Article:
Federal Court Deals Blow To Open Internet Access


A federal appeals court dealt a major blow to open Internet access Tuesday, striking down a rule that required broadband providers to treat all Internet traffic the same regardless of the source. The U.S. Court of Appeals for the D.C. Circuit held that the Federal Communications Commission does not have the power to mandate so-called “net neutrality rules,” but that Internet providers must inform their subscribers if they are accelerating some traffic at the expense of others.

Net neutrality rules were issued by the FCC to prevent broadband providers from favoring some content over other content, potentially even their own. As the two-judge majority explains, “a broadband provider like Comcast might limit its end-user subscribers’ ability to access the New York Times website if it wanted to spike traffic to its own news website, or it might degrade the quality of the connection to a search website like Bing if a competitor like Google paid for prioritized access.”

Even as they struck down these rules Tuesday, the D.C. Circuit judges concede that this concern is real, writing, “broadband providers represent a threat to Internet openness and could act in ways that would ultimately inhibit the speed and extent of future broadband deployment.” The problem, however, derives from an earlier FCC decision that even advocates of net neutrality like Free Press president Craig Aaron say was a failure of FCC leadership to “ground its Open Internet rules on solid legal footing.”

In 2010, the FCC issued several rules intended to promote openness and innovation on the Internet among what are known as Internet Service Providers, or ISPs. ISPs are the vehicles that provide individuals with access to the Internet. As the Nation puts it in a helpful explainer, ISPs like Comcast and Verizon are to the Internet what the water company is to water — they don’t own the water; they just provide the infrastructure to bring it to your home.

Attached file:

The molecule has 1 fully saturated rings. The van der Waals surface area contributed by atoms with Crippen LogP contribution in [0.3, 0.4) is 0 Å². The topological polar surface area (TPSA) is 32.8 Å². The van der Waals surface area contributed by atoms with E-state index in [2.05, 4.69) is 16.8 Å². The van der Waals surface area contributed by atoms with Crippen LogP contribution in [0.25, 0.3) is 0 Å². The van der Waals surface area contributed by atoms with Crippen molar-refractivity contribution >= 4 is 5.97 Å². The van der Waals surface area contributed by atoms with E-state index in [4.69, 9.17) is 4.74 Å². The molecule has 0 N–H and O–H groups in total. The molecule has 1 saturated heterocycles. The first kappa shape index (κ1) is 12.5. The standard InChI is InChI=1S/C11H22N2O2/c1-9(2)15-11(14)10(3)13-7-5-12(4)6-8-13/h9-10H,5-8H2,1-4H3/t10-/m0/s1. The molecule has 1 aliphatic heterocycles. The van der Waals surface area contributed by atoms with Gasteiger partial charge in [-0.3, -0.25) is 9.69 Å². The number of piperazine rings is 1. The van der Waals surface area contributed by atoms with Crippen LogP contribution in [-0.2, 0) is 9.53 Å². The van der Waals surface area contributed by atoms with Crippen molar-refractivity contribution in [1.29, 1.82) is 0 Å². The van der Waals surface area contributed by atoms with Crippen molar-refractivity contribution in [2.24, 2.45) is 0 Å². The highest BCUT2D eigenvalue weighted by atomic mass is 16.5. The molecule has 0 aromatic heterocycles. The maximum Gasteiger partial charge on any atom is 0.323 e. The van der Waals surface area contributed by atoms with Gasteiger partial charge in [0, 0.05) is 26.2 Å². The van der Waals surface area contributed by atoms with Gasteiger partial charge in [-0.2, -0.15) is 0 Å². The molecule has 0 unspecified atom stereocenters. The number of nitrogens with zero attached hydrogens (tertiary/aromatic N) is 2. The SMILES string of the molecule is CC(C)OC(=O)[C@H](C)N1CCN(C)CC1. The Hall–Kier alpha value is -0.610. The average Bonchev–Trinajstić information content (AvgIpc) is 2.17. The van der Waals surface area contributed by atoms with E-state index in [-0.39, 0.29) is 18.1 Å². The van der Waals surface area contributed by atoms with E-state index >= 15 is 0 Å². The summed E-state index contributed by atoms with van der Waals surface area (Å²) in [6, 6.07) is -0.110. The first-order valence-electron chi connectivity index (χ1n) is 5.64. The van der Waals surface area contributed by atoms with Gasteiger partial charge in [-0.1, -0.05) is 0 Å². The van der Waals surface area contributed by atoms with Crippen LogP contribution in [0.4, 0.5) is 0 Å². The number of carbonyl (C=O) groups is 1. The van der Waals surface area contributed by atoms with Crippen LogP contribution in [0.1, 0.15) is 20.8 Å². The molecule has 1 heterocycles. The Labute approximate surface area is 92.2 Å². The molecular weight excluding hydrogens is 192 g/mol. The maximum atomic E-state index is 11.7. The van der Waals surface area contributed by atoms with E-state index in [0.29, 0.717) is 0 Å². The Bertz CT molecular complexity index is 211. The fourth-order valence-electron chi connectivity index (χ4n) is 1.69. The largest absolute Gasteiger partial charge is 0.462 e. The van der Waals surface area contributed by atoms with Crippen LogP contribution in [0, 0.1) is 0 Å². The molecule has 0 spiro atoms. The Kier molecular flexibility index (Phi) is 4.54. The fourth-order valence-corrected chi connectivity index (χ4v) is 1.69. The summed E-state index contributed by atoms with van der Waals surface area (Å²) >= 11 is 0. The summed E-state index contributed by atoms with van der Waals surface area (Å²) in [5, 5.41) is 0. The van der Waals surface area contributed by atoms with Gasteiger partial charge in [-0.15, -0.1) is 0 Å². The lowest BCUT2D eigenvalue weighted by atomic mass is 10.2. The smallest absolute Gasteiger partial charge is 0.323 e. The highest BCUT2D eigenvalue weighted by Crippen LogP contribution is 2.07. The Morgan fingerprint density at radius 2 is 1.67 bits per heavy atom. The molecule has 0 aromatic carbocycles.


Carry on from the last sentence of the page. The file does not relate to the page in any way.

One rule issued by the FCC required transparency among broadband providers, mandating that they must “publicly disclose accurate information regarding the network management practices, performance, and commercial terms of [their] broadband Internet access services.” The second prohibited providers from “blocking lawful content” or “impairing or degrading particular content, applications, services, or non-harmful devices so as to render them effectively unusable.” The third prohibited broadband providers from treating internet traffic differently.

The court upheld the transparency requirements. But it concluded that federal law does not mandate non-discrimination, given how the FCC decided to classify Internet Service Providers (ISPs). The FCC characterized ISPs as “information providers” rather than “telecommunications providers” — a classification that was upheld by the U.S. Supreme Court in 2005. This decision meant ISPs were not subject to the same regulatory scheme that applies to “common carriers,” which the court concedes would have mandated non-discrimination of traffic. Advocates such as former FCC Commissioner Michael Copps said after the ruling that the FCC could still fix this problem by simply re-classifying ISPs. The FCC’s rules as now constructed also limit the agency’s ability to curb discrimination among mobile ISPs.

FCC Chairman Tom Wheeler said the commission might appeal the ruling, but no avenue for appeal is guaranteed from a federal appeals court. The FCC could request a rehearing of the ruling by the full “en banc” panel of the D.C. Circuit, or petition for certiorari to the U.S. Supreme Court, but both courts retain discretion to decline review.